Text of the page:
Try posting something similar in China and see how long your post stays up. You can probably expect a knock on your door from some very unhappy people (that may be official law enforcement (if you're lucky) or not). In Russia, your post would probably stay up. But if someone reports it, you can expect the police to come knocking and charge you with I dont know insulting the government or something.

      1. Jason Bloomberg

        Re: They are just jealous

        The fact that you are posting this, says very clearly that such operations are not in operation.

        "Free speech"; noun - Tolerating just enough that people will convince themselves and others it isn't a dictatorship.

      2. Anonymous Coward
        Anonymous Coward

        Re: They are just jealous

        Do you watch the news? It's just that 10 extinction rebellion protesters were just arrested before they even got chance to protest.

        Do you think they just got arrested on the off chance or could it be that all communications are monitored the same as in China or Russia?

        Sure you can post it and others can see it but that doesn't make you immune to a knock at the door at some point so we are just as bad if not worse for the fact we claim to be "free".

        We have also been a surveillance state for many many years from the miners to poll tax to environmental protesters, we even have secret police that infiltrate those groups. I understand this is an uncomfortable truth and people choose not to believe it but when you look at the facts it's true.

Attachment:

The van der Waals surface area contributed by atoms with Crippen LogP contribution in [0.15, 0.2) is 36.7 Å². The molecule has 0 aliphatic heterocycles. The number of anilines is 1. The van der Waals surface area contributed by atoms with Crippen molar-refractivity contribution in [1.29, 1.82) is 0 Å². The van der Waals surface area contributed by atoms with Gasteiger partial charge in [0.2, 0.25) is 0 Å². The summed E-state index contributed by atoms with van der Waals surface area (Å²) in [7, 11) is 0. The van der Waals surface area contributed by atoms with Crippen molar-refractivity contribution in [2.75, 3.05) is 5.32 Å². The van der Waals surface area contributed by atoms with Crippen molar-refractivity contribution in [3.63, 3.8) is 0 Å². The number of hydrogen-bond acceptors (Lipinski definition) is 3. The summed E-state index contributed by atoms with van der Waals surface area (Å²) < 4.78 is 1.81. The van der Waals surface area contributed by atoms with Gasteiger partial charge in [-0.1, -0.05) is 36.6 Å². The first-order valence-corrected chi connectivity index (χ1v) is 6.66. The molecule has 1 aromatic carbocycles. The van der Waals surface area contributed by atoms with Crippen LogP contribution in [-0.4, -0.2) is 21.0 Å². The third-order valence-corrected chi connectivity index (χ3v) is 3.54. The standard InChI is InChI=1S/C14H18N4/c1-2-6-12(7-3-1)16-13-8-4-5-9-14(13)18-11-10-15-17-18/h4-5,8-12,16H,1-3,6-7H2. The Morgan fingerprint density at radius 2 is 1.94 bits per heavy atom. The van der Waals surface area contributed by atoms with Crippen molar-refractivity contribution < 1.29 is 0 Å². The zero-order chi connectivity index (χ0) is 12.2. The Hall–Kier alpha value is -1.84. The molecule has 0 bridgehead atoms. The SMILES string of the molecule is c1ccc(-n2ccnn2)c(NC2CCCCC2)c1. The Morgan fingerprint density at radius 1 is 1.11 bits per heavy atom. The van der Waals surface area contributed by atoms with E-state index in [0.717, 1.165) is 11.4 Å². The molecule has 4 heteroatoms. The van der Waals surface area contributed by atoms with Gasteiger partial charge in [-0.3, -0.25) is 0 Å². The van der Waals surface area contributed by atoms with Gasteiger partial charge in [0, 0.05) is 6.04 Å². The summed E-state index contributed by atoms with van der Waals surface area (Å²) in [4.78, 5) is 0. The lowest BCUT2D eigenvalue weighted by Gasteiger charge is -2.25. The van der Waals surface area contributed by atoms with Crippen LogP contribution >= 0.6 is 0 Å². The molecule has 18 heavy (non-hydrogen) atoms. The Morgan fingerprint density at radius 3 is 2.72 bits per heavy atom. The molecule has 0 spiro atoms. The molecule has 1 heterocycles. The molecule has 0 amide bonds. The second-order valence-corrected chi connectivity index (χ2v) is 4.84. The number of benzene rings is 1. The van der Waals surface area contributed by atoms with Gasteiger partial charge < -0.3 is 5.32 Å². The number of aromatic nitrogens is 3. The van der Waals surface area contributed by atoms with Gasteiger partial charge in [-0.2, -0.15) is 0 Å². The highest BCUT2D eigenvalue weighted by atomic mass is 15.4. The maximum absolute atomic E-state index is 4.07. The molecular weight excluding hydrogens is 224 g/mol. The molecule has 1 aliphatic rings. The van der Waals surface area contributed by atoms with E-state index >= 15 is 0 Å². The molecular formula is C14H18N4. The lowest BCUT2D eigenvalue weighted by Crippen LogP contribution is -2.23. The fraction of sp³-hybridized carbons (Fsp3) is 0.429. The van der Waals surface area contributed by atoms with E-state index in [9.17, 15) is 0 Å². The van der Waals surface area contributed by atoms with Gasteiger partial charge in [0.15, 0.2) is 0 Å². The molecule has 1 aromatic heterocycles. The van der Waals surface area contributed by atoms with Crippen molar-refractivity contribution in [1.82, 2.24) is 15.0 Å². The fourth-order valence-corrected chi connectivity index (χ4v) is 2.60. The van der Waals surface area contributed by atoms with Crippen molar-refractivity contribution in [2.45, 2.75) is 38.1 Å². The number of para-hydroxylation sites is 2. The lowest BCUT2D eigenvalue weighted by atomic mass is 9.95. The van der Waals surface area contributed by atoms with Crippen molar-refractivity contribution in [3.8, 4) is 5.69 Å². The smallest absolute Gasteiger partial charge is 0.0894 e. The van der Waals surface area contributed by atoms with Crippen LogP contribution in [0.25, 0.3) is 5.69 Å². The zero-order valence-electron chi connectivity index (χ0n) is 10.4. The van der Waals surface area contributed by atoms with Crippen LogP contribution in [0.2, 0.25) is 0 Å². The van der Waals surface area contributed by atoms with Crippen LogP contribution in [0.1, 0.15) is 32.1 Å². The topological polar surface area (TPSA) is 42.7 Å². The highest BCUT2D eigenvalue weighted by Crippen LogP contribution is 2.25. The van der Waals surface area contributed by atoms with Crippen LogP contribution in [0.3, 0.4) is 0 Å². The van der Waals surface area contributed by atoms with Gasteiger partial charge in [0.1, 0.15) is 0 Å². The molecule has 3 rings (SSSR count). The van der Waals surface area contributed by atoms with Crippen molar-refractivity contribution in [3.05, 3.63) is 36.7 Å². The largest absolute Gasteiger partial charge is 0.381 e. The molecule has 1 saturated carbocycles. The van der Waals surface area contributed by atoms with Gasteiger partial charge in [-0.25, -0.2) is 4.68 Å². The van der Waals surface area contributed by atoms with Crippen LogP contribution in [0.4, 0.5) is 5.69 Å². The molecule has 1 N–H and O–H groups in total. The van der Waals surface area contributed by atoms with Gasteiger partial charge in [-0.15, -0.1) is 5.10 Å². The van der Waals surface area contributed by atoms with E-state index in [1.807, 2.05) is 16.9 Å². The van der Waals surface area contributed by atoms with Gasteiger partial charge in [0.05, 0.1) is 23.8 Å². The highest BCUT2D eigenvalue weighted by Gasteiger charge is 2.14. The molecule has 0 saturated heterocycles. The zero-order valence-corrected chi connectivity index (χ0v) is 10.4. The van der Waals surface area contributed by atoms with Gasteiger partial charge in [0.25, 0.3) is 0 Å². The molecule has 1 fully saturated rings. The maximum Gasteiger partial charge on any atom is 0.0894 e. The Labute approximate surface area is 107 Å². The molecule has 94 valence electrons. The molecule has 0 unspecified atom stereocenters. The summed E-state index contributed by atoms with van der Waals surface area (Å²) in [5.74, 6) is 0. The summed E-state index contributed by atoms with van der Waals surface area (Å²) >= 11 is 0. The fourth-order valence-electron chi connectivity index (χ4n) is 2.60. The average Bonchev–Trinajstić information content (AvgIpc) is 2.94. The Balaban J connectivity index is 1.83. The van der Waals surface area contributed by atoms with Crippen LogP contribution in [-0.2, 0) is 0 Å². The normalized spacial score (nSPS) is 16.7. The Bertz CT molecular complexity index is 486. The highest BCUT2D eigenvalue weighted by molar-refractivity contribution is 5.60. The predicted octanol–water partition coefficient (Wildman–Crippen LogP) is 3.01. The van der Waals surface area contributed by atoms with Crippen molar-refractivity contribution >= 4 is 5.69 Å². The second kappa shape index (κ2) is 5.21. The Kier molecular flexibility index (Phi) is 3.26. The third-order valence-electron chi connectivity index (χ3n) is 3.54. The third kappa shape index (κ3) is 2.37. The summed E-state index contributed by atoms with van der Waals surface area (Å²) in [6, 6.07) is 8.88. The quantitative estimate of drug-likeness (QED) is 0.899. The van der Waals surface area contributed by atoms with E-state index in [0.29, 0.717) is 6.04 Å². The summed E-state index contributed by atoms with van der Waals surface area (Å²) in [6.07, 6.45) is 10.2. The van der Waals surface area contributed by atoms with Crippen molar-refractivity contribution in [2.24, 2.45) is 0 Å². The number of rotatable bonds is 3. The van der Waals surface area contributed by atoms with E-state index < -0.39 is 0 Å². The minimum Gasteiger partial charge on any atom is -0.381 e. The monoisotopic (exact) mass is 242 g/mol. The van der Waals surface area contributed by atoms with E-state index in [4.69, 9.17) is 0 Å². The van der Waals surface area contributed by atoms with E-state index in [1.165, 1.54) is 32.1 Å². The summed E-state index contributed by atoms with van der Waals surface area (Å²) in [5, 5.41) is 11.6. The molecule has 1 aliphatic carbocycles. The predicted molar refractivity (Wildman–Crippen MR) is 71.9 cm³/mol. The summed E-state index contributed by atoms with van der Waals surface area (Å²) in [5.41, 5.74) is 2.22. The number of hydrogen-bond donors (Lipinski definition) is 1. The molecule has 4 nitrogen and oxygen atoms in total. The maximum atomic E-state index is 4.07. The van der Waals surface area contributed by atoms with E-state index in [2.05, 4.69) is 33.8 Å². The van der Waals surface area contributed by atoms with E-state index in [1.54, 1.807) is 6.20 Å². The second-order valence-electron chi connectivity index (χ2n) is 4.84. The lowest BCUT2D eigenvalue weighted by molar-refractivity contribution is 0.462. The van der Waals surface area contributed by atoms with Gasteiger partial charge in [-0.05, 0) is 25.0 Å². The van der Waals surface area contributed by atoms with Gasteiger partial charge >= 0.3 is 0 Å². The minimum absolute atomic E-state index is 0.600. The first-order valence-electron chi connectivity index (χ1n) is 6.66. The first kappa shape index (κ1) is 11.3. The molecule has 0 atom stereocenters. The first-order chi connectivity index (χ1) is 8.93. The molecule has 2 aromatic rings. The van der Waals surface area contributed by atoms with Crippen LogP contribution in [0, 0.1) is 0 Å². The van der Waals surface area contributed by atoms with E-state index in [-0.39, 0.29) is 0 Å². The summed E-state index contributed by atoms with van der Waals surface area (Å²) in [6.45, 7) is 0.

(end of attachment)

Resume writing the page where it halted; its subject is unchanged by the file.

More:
2. DavCrav

      Re: They are just jealous

      "They are just jealous of the government sponsored censorship operations in place in the USA, Great Britain, New Zealand and Australia and want to catch up."

      Who posts such drivel, and who likes it? I mean, do you really think that the Chinese censorship effort is behind that of the UK, which almost exclusively focuses on child pornography and now copyright infringement?

      You think the West is bad. Fine. But just because China and Russia are not in the West does not make them Good. In fact, they are objectively worse.

    3. Anonymous Coward
      Anonymous Coward

      Re: They are just jealous

      "They are just OUT COMPETING the government sponsored SURVEILLANCE operations in place in the USA, Great Britain, New Zealand, CANADA and Australia and want to catch up."


      Surveillance is the monitoring of behaviour, activities, or information for the purpose of influencing, managing or directing.